The letter was signed by Assembly members Katcho Achadjian, R-San Luis Obispo; Travis Allen, R-Huntington Beach; Frank Bigelow, R-O’Neals; Rocky Chávez, R-Oceanside; Connie Conway, R-Tulare; Brian Dahle, R-Bieber; Tim Donnelly, R-Twin Peaks; Steve Fox, D-Palmdale; Beth Gaines, R-Roseville; Jeff Gorell, R-Camarillo; Adam Gray, D-Merced; Shannon Grove, R-Bakersfield; Curt Hagman, R-Chino Hills; Diane Harkey, R-Dana Point; Brian Jones, R-Santee; Eric Linder, R-Corona; Dan Logue, R-Marysville; Allan Mansoor, R-Costa Mesa; Melissa Melendez, R-Lake Elsinore; Kristin Olsen, R-Modesto; Rudy Salas, D-Bakersfield; Donald Wagner, R-Irvine; Marie Waldron, R-Escondido; Scott Wilk, R-Santa Clarita; and Sens. Tom Berryhill, R-Twain Harte; Anthony Cannella, R-Ceres; Jean Fuller, R-Bakersfield; Ted Gaines, R-Roseville; Cathleen Galgiani, D-Stockton; Bob Huff, R-Diamond Bar; Steve Knight, R-Antelope Valley; Mike Morrell, R-Rancho Cucamonga; Jim Nielsen, R-Gerber; Andy Vidak, R-Hanford; and Mimi Walters, R-Irvine.

Other legislative opponents of the groundwater bills from Central California included Assembly members Luis Alejo, D-Salinas; Ken Cooley, D-Rancho Cordova; Susan Eggman, D-Stockton; and Henry Perea, D-Fresno. Perea noted that the bills would have a disproportionate impact on the Central Valley, and said the costs of implementing the legislation would be “enormous.”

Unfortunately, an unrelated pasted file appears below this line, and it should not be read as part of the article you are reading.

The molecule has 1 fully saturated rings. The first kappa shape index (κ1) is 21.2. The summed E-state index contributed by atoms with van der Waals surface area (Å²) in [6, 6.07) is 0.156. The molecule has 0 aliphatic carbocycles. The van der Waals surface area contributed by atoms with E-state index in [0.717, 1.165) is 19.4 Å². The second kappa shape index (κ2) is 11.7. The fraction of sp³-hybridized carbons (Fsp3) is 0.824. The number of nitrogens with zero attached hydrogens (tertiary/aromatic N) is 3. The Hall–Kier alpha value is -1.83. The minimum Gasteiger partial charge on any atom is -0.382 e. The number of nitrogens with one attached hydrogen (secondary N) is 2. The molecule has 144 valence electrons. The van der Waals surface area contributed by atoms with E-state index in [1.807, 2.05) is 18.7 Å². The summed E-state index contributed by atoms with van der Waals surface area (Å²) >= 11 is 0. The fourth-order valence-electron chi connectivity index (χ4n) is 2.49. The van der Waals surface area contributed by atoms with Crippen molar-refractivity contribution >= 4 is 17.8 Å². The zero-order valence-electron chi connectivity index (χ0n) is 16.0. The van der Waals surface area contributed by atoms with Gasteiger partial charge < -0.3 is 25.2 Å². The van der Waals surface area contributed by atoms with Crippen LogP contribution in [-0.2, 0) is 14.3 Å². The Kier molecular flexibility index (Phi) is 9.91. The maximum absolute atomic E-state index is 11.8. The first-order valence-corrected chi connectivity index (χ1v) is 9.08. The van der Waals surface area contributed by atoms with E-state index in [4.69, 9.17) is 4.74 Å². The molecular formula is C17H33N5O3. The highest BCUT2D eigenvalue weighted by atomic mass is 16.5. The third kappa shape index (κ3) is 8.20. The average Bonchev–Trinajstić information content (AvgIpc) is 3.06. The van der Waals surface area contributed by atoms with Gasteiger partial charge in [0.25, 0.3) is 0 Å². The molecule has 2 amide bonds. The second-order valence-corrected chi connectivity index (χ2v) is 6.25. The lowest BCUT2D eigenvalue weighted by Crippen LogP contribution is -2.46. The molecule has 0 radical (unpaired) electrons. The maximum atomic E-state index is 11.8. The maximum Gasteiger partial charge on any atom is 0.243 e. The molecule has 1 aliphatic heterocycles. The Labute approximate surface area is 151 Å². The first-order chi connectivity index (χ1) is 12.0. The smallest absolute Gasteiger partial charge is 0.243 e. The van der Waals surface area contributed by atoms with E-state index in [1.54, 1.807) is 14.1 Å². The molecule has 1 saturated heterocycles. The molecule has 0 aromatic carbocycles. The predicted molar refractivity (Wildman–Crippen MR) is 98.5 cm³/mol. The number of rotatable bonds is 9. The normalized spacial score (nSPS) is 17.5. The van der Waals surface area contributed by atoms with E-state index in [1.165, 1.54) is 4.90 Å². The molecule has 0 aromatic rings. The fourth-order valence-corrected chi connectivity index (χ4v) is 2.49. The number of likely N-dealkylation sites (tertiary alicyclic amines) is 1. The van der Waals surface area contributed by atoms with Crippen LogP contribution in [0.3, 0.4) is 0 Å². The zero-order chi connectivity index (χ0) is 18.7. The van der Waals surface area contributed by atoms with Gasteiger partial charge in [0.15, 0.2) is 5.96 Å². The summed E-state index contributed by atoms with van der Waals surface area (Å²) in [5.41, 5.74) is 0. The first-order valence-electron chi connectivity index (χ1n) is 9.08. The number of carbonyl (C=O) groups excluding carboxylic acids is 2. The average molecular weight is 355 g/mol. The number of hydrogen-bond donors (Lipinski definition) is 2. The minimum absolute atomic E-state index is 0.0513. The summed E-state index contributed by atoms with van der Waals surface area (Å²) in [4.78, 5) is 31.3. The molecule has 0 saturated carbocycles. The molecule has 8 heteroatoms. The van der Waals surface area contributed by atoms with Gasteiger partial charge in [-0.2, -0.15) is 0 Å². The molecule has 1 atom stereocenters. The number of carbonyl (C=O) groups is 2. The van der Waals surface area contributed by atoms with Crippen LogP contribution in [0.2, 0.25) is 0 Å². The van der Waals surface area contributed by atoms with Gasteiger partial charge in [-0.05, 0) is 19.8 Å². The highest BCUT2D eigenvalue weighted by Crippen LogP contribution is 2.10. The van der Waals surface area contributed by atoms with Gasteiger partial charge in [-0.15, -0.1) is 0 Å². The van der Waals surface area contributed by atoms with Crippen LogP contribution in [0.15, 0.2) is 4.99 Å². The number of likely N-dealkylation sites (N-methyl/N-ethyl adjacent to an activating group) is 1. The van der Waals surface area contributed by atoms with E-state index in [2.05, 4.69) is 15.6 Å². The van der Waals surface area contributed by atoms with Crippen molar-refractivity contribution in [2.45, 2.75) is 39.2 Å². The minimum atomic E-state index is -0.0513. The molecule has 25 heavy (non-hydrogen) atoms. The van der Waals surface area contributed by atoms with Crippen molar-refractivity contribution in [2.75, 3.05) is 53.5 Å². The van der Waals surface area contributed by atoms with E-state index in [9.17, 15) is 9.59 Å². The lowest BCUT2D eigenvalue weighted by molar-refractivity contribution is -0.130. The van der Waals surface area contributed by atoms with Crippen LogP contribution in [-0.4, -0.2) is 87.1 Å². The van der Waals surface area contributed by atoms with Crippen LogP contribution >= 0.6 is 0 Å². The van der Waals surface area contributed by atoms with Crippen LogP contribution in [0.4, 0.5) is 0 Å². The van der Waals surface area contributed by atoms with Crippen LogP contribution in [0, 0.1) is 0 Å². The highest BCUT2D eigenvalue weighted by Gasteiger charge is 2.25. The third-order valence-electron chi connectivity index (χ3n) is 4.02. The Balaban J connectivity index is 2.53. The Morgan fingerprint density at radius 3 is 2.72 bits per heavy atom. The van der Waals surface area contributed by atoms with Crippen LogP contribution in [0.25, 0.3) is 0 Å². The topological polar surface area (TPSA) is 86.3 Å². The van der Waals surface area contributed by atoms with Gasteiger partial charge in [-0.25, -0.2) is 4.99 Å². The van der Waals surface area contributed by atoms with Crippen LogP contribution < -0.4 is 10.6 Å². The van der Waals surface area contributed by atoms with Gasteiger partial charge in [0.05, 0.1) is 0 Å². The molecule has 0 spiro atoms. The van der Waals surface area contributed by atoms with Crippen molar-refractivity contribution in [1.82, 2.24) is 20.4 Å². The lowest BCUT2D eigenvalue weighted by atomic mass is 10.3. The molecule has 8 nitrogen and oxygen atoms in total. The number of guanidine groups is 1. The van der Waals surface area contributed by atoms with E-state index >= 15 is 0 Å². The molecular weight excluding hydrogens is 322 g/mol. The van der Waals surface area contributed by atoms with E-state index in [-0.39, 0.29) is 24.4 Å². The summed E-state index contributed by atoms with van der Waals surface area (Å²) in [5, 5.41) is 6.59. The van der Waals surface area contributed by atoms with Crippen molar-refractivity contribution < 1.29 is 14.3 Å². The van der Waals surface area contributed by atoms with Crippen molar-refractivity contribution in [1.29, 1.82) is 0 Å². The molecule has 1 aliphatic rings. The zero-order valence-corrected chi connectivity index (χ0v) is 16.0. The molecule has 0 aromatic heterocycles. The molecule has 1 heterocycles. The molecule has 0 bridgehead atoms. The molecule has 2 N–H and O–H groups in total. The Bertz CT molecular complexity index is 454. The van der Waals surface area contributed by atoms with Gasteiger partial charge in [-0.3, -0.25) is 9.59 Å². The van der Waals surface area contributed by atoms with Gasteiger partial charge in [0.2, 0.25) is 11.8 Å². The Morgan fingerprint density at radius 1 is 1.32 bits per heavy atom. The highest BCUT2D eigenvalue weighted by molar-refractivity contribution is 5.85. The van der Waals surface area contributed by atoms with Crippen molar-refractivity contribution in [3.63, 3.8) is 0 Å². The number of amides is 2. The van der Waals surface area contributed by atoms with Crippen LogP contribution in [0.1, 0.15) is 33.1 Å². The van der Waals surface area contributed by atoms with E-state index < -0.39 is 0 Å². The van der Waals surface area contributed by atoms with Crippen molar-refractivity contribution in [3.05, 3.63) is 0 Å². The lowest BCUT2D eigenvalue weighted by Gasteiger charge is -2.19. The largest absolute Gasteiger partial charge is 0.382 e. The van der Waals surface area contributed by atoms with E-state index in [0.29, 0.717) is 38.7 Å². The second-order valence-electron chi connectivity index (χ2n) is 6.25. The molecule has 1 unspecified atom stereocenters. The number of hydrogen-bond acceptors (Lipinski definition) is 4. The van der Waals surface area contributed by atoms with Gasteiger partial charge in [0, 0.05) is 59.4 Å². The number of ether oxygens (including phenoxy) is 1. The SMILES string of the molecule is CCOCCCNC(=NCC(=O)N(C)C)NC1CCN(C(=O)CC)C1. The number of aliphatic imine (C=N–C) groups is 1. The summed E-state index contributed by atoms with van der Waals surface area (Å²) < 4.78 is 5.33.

CFBF President Wenger said Farm Bureau and other opponents had been able to “take some of the edge off” the bills during negotiations that preceded the final votes on the legislation.

“It now includes protections for water rights and other provisions that could lessen its detrimental impact,” Wenger said. “For that, we must thank those in the Capitol who helped rein in some of the proposals’ worst overreaches and the legislators, both Democrats and Republicans, who voted against the bills.”

Even so, he said, Farm Bureau considers the legislation to be fatally flawed and has urged the governor to veto all three bills.

“True resolution to California groundwater problems will come through measures that this legislation does not address, such as a streamlined adjudication process and the recognition of groundwater recharge as a beneficial use of water,” Wenger said.

Most importantly, he said, California must improve its surface water supplies.

“All the fees and fines in the world won’t heal our aquifers unless California builds additional storage and improves management of surface water in order to reduce demand on groundwater,” Wenger said.